Year of Our (Audre) Lorde: October’s Dead Is Behind Us

Photograph of author by Camilo Godoy

Year of Our (Audre) Lorde is a monthly analysis of works by queen mother Audre Lorde as they apply to our current political moment. In the spirit of relying on ancestral wisdom, centering QTPOC voices, wellness, and just generally leveling up, we believe that the Lorde has already gifted us with the tools we need for our survival.

A friend once told me that the time around Halloween is when the veil between this world and the next slips away, and our connection to the spirit world is at its highest. (This was before either of us had seen Coco.) It’s a reminder I carry with me, a wisdom I call upon that speaks to the multiple worlds we all inhabit, and the connections that defy common conceptions of time and space.

In her poetry collection Our Dead Behind Us, Audre Lorde contradicts the very claim of her title by revealing all the ways we carry our dead alongside us, within us, into our everyday and into the future. It’s a necessary re-framing of grief and time; and, true to form, Lorde is always in time. This collection feels sankofic; a look backwards, an engagement with history while the feet are pointed forward, headed into the future.

As the end of the longest year in history inches closer, I’ve been challenging myself to sit with the many losses that have characterized 2020, to reframe them as not a lack or a “negation of” — but as a series of ongoing paradigm shifts. Death takes on many forms; it’s not only the transition from this plane to another, but encompasses these shifts — within relationships, understandings of ourselves and others, and ways of being in the world. The poem “Mawu” speaks perfectly to this sense of reckoning and acceptance:

“Released / from the prism of dreaming / we make peace with the women / we shall never become / I measure your betrayals / in a hundred different faces / to claim you as my own / grown cool and delicate and grave / beyond revision / So long as your death is a leaving / it will never be my last.”

I’ve been thinking a lot about an experience I had last year. During a sacred ritual with
some ordained elders, one Baba came up to me and said, “You have a grandmother who walks with you. She’s here with you now. And every day.”

I hadn’t shared anything about my grandmother throughout the ritual, hadn’t even said Nana’s name aloud in the days before. But then he told me she was with me, always, and it was as if I fell into an alignment, like he offered a shape to her in the present moment. I hadn’t even read the poem “Call” by then, and yet I was embodying it:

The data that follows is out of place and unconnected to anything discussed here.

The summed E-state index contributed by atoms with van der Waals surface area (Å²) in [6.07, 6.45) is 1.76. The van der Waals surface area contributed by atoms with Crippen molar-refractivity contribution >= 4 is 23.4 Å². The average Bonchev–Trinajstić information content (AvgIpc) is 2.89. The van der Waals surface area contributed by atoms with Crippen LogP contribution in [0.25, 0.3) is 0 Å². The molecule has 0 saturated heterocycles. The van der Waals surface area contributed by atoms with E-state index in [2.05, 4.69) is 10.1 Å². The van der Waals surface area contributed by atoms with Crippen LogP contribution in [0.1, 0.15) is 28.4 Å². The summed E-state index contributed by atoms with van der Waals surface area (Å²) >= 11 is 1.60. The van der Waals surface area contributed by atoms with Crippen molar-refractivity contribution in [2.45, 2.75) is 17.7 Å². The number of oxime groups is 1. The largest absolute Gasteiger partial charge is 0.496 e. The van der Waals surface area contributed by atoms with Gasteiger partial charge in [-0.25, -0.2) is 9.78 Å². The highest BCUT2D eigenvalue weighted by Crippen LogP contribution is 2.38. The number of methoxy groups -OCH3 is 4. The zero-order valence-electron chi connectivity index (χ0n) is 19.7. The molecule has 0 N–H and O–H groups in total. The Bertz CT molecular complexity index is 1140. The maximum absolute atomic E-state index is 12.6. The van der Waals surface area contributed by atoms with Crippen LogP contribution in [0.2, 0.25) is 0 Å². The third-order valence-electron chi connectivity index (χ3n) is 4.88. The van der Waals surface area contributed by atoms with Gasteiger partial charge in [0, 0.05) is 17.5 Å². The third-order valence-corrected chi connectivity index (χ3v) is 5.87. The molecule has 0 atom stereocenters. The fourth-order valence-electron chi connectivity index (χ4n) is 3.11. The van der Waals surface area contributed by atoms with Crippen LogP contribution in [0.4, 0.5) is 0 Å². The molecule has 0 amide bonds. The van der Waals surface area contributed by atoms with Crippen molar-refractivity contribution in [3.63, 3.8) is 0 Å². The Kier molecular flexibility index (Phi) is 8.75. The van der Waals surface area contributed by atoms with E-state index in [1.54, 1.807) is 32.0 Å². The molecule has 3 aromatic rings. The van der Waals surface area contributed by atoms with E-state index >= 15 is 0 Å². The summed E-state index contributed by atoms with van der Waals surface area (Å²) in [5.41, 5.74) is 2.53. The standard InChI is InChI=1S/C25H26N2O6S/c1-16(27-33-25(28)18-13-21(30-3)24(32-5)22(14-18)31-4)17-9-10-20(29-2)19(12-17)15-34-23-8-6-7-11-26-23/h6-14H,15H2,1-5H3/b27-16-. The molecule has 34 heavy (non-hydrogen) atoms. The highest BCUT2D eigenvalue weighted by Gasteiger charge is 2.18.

“I am a Black woman    stripped down / and praying / my whole life has been an alter / worth its ending / and I say Aido Hwedo is coming.”

(Aido Hwedo: The Rainbow Serpent; also a representation of all ancient divinities who must be worshipped but whose names and faces have been lost in time.”)

To be Black in this world is to be intimate with a kind of living death. It’s an intimacy no one craves, and yet Black people know better than most that Lorde speaks truth to power in saying “we were never meant to survive.” Whether we lose a grandmother or an aunt, or whether it’s Breonna Taylor, who we only come to recognize in the aftermath of her death, each loss feels personal and tethered to the next. And while we need to attend to the ways in which we #SayHerName, I think it’s important to evoke all those who are gone, especially those who die unnatural deaths borne from racism, queer and transphobia, unequal access to healthcare, and the numerous other ways this world actively tries to kill us.

Lorde, as prescient as ever, offers writing as an act of remembrance, of both engaging with the dead and affirming the truth of our living in “Learning to Write”:

“I am a bleak heroism of words / that refuse / to be buried alive / with the liars.”

I think this sentiment is one she also reaffirms beautifully in “Burning the Water Hyacinth:”

“Plucking desire / from my palms / like the firehairs of a cactus / I know this appetite / the greed of a poet / or an empty woman / trying to touch / what matters.”